[Review] Of Mice and Men by John Steinbeck

Publisher and Publication Date: Penguin Books. 1993. First published in 1937.
Genre: Fiction. American literature. Classic literature.
Pages: 112 printed pages.
Format: Paperback.
Source: Library.
Audience: Readers of young adult through adult. Readers of American literature.
Rating: Excellent.

Link for the book @ Amazon.

Further links on John Steinbeck.

  1. The 15 Best John Steinbeck Books Everyone Should Read, from Reedsy Discovery.
  2. The Steinbeck Institute.
  3. Nobel Prize.
  4. Book Analysis. This site is heavy with pop-ups and ads.


The time period is the Great Depression, the 1930s.

Two men are traveling together to work at a new job as laborers on a farm. They are in California, on the valley side of the Salinas River.

The men are George and Lennie. George is a small man. Lennie is a large man.

They stop beside a green pool to take a drink. They are hot from the walk. They’d rode a bus to a certain point and must walk the rest of the way.

While beside the green pool they have a conversation that they have had other times. So many times, George is tired of it.

George reminds Lennie often of staying quiet at the jobs. Don’t say anything. Stay out of trouble. If he gets in trouble, George will find Lennie.

Trouble seems to find Lennie.

It is never fully explained, but Lennie has an intellectual disability (I think.) George, at some point in the past, became a caregiver of Lennie. This caregiving role is stressful.

George feels responsible for Lennie. He looks after him.

At the new job, trouble erupts.

My Thoughts:

I first read Of Mice and Men in the 10th grade. When I began reading it yesterday, I remembered a little about the storyline.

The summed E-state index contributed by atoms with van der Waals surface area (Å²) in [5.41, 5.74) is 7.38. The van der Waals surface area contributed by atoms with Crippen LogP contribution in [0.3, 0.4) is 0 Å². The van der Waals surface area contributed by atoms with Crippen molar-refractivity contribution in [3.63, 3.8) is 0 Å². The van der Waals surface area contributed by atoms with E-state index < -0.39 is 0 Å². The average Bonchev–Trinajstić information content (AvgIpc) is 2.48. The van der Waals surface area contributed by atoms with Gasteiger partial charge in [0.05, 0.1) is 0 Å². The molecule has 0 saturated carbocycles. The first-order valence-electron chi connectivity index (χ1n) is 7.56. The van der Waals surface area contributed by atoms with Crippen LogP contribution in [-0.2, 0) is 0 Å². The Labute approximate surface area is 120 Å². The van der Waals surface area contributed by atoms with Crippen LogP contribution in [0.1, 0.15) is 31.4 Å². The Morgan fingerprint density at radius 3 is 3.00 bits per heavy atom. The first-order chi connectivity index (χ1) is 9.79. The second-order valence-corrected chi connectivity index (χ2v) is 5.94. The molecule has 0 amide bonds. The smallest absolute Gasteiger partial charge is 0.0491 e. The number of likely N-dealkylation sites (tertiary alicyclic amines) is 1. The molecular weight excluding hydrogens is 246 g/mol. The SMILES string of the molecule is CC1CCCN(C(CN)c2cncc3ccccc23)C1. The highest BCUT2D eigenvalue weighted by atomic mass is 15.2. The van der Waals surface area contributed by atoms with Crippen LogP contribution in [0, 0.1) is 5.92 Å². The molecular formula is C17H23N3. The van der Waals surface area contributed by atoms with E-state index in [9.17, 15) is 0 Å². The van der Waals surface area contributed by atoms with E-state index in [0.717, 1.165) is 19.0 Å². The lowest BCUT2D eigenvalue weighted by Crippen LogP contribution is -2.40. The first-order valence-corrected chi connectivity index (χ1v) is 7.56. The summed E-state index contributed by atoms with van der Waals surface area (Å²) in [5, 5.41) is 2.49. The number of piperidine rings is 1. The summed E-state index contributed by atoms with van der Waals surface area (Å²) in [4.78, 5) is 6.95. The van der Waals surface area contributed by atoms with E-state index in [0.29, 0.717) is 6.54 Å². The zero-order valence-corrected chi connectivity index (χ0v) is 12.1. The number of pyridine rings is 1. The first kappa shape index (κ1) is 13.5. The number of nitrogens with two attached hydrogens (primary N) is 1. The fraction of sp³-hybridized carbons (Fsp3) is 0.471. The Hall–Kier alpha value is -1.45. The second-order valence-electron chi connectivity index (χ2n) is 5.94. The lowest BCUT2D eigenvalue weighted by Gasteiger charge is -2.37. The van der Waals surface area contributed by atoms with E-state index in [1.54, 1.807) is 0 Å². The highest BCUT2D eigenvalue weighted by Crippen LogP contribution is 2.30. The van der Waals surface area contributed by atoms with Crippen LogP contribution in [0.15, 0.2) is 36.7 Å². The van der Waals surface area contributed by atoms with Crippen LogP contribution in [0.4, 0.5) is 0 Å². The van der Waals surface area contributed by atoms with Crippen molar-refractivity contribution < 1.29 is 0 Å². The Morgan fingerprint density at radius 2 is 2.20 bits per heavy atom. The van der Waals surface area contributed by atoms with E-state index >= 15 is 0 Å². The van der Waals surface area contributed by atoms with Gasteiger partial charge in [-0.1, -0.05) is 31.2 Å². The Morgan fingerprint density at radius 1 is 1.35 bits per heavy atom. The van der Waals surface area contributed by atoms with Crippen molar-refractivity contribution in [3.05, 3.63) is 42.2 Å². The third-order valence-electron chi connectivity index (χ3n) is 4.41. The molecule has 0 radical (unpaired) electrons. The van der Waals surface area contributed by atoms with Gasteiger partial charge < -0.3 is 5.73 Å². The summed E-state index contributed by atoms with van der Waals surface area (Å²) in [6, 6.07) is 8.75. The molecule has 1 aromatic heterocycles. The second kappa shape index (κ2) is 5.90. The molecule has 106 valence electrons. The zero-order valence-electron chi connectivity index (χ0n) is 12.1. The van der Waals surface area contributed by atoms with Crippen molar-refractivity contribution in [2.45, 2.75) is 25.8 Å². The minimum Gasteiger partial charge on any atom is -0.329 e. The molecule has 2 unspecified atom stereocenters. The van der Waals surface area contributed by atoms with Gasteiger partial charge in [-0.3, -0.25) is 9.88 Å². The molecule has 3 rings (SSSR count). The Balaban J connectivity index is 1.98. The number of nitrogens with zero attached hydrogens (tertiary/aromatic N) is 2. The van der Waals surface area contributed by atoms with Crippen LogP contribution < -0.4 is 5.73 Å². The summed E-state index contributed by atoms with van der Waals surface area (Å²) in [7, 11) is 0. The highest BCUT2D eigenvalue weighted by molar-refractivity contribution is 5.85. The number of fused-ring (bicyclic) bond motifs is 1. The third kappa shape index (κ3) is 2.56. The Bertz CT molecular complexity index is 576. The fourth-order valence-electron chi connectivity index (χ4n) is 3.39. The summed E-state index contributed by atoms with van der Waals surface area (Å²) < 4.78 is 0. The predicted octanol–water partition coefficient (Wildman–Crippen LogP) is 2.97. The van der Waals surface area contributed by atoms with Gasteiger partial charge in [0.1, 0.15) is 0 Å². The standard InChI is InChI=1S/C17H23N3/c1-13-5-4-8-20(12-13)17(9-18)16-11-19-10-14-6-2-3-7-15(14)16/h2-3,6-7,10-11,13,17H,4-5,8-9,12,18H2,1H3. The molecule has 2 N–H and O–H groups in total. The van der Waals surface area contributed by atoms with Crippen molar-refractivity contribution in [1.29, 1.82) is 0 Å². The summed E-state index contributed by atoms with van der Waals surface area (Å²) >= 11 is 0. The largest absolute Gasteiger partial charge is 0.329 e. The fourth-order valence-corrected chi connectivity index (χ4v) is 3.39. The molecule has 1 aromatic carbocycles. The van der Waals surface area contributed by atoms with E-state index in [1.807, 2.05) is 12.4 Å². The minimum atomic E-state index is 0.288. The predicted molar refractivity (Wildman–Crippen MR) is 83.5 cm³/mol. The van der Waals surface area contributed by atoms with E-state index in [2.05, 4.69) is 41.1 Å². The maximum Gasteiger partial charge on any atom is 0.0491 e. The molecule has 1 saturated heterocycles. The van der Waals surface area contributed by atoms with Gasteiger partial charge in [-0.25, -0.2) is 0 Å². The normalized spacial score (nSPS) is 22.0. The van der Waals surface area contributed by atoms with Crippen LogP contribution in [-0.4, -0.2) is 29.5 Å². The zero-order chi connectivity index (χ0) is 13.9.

It is a novella. A short story. A sad story. A story that makes an impact. It is a story that I had to remind myself that these people don’t think like me, and they don’t live in the society and culture I live in. For example, animal abuse is never okay. To abuse another person because of their skin tone or intellectual ability or income level is never okay.

And a big question that is gnawing at me. What can be done in response to a person (the daughter-in-law of the boss) who is sexually suggestive, lonely, and will not stop bothering the working men in the bunkhouse? My first thought is “Run Forest, Run!” However, these men need the job. They need to work. The situation is precarious.

As an adult, I understand so much more about this story. I picked up on things (aha moments.) For example, Curley is the adult son of the boss of the farm. However, throughout the story his main task is looking for his wife. He walks into the bunkhouse, “have you seen my wife?” The situation is pitiful. Is his wife bored? Lonely? Does she have unmet needs or expectations? Why did she marry Curley? Doesn’t she have farm wife things to do? Taking care of a farm is hard work. Being a farm wife is hard work.

Another question I have: George knows Lennie is strong and can hurt someone or kill them. Why did he command Lennie to respond with violence? Did George regret this action? Is this why the book ended as it did?

Lennie at some point, knows good from bad. What is going on with him that he knows the bad only after it happens?

Of Mice and Men is a book that encourages discussion. But as a kid, I don’t remember conversation in class about the story except from the teacher.

I love, love, love, the setting of scenes which includes more than just descriptions for the reader’s sake, it is the setting of the tone and mood or a pulling away from the dire situation to a place of calmness (for example pages 92-93.) Steinbeck’s descriptions, even of a barn is brilliant.

It is a story with strong inward and outward conflicts.

Some themes in the story: dreams, self-control, grief, justice, injustice, hope, tolerance, deception, shame, sacrifice, suffering, and judgment.


[Review] Little Women by Louisa May Alcott

Publisher and Publication Date: Penguin Classic. 2013. Originally written in two parts, 1868 and 1869.
Genre: Fiction. Classic literature. American literature. Young adult.
Pages: 534 printed pages.
Format: Hardcover.
Source: Self-purchase.
Audience: American literature readers. Readers of Louisa May Alcott who are drawn to young women’s stories.
Rating: Very good.

Link for the book @ Amazon.

I can’t believe my copy is $59.95 on Amazon. I paid a fraction of that amount at the discount store, Marshalls.